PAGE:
McNeeley was arrested for driving while intoxicated and, after refusing to agree to a blood test, the arresting officer ordered a test done anyway. His blood alcohol content was nearly twice the legal limit. McNeely moved to suppress the blood test results as there was no emergency excusing the warrant requirement under the 4th amendment. The trail court agreed and granted the motion. The Missouri Supreme Court affirmed. The Court, 5-4 as to result, affirmed. The majority held that a warrant is required to take a blood sample unless under the totality of the circumstances there are exigent circumstances which excuse the warrant requirement. Mere passage of time which allows the body to absorb and process alcohol is not an exigent circumstance. Because that is all Missouri argued on appeal, the majority refused to analyze the blood draw under the normal totality of the circumstances test. A plurality rejected a rule allowing warrantless blood draws when the time it takes to get to the medical facility for the draw exceeds the normal amount of time for that kind of trip as this would create perverse incentives. The plurality also noted that many states allow for expedited warrant applications using telecommunications technology. Justice Kennedy did not join the plurality on these points arguing that the case did not present the issues and these maters should wait for cases which actually present them. Chief Justice Roberts, joined by Justices Breyer and Alito dissented in part arguing that because alcohol in the blood is evidence which is destroyed over time, exigent circumstances exist and the proper rule is to require police to obtain a warrant if there is time, but, allow a blood draw if the warrant has nto been issued by the time the suspect arrives at the medical facility. The dissent argued this rule would provide clear guidance to police officers and serve both the warrant requirement and the destruction of evidence principle. The dissent would have vacated the judgment and remanded for further proceedings applying the newly announced rule. Justice Thomas dissented arguing that the processing of alcohol by the body is destruction of evidence creating exigent circumstances. Thus, he argued that a per se rule allowing warrantless blood draws is the correct rule. He also argued that the majority’s approach will be unworkable in practice as police officers will have to speculate as to how much evidence can be destroyed without significant legal consequences happening as a result.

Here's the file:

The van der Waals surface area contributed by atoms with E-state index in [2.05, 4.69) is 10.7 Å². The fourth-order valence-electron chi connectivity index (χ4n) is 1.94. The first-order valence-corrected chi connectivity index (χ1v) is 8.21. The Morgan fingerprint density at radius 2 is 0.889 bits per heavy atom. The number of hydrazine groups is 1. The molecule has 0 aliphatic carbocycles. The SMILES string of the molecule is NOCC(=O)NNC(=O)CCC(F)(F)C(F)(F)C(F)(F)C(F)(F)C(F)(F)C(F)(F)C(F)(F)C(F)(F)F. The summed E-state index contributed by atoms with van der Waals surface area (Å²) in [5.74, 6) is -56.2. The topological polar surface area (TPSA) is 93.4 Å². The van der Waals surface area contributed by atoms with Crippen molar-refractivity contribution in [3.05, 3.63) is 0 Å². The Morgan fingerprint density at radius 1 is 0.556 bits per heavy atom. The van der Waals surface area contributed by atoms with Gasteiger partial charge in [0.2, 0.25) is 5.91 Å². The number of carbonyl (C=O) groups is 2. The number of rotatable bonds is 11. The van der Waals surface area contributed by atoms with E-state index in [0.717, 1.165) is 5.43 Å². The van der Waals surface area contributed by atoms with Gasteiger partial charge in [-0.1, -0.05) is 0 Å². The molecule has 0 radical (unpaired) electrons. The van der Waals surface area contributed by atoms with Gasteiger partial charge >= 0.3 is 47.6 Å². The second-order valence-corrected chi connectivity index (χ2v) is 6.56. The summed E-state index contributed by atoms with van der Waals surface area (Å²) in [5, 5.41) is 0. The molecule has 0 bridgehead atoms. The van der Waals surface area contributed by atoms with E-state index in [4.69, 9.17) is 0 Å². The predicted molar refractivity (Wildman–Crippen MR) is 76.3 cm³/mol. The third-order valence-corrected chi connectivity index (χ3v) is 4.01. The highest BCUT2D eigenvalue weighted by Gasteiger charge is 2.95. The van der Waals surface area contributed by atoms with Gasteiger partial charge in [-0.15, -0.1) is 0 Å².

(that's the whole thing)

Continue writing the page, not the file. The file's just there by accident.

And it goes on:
Kiobel sued Royal under the Alien Tort Statute alleging it aided and abetted human rights violations in Nigeria. The district court allowed some of the allegations to proceed, but, certified an appeal of that decision. The 2nd Circuit dismissed the entire complaint. The Court ordered a second round of briefing and argument on the issue of whether the Statute applies extraterritorially. The Court, 9-0 as to result, affirmed. A five justice majority held that all federal statutes are presumed to not apply outside the territory of the United States. The majority then held that nothing in the text of the statute, the history or policy overcame that presumption. Historically, the act appears to have been enacted to allow foreign ambassadors a forum to litigate claims. Policy supports not applying the statute abroad as foreign affairs are committed to the political branches which can better balance the competing interests. Justice Kennedy added a concurrence noting that Congress has passed other statutes detailing when extraterritorial claims can be made and if other claims arise in the future, courts can take another look at the extraterritorial principle as applied to those facts, Justice Alito, joined by Justice Thomas, added a concurrence noting that only claims which are definitely within the focus of congressional intent can be allowed to proceed. Four justices concurred in judgment. They rejected the reasoning of the majority noting that piracy was covered by the Statute and piracy almost always occurs outside the territory of the United States, Thus, the four concurrers looked to the restatement of foreign affairs law and Court precedent and argued the appropriate rule is a requirement that either the acts take place in the United States, the defendant be an American national or the violation of international norms substantially and adversely impacts an important American interest including the interest in not providing a safe harbor to common enemies of mankind. The argued this approach best serves the intent of congress. Applying here, the acts took place in Nigeria, the defendants are foreign corporations with almost de minis contact with the United States and the allegations are for indirect aiding of others who committed abuses. Thus, mere presence could not be the basis for jurisdiction and the judgment below should be affirmed.